A few weeks earlier, the Princes Trust painted a similar picture in their Macquarie Youth Index, saying that more than 75% of a million young people believe they have nothing to live for.
The campaign calls for improved access to mental health services for children and young people and improved preventative work such as emotional health classes in schools.
Here are 10 things you can do as a parent at home to support your child's mental health and emotional wellbeing.
1. Get out in nature regularly
A growing body of national and international research links childhood contact with nature to a range of health and well-being benefits, such as reduced stress levels, reduced depression, increased confidence and self-esteem, reduced risks of obesity and myopia, improved academic performance, a reduction in the symptoms of ADHD and a stronger sense of concern and care for the environment in later life.
2. Exercise regularly
Exercise has also been scientifically proven to be effective in preventing and treating depression and to positively contribute not only to our physical but also our mental and emotional wellbeing.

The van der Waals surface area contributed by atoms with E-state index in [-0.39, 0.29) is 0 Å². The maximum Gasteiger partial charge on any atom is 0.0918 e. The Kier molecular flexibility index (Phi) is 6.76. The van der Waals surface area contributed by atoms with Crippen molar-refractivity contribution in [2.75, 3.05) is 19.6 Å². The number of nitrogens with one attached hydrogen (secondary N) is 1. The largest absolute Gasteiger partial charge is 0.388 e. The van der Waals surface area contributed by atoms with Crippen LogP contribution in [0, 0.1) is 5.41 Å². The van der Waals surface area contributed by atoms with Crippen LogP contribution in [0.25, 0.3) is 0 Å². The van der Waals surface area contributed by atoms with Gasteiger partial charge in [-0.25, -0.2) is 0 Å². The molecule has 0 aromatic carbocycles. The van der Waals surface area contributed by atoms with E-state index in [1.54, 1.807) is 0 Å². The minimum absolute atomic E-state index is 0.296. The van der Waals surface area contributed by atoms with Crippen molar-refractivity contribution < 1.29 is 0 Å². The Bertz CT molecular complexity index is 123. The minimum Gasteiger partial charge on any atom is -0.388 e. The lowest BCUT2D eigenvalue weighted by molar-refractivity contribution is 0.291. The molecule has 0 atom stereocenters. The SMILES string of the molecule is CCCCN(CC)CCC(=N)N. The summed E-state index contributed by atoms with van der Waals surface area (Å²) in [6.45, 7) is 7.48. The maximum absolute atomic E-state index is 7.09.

3. Develop your child’s questioning and critical thinking skills
Children are constantly trying to make sense of the world they grow up in, which is why they are full of questions. Encourage and nurture this inquisitive nature and their critical thinking. Life is complex, so try not to provide easy answers. Instead help your children find answers for themselves, teach them about how to research on the internet, which sources of information to trust, which not to trust and why, how to analyse and evaluate information and how to fully explore a question and all its possible answers. Teaching your child to question, think critically and to not just swallow every piece of information that is presented to them will make them more resilient in the face of incessant advertising and other media messages that may influence them.
4. Develop your child’s confidence and communication skills
Does your child sometimes talk back? Can he/she be opinionated and obstinate? Good! Having the confidence to speak out and being able to formulate their own opinions will prevent them from giving in to peer pressure and being manipulated by media messages. You cannot expect children to stand up for themselves and their opinions in the outside world if you are not encouraging this behaviour at home. Teach them how to argue in a way that is respectful and doesn’t devalue different individual opinions. Do challenge your child’s opinions but also invite them to challenge yours.
5. Distinguish between your child and their behaviour
There is a big difference between saying “You are a naughty/lazy/silly…child.” and “That was a naughty/lazy/silly…thing to do.” Make sure you judge the behaviour and not the child. We are not what we do because what we do is subject to change and the choices we make. Telling someone in a sweeping comment that they are naughty/lazy/silly turns it into a label that may stick and could become difficult to remove later on.
6. Value your children for who they are, not what they achieve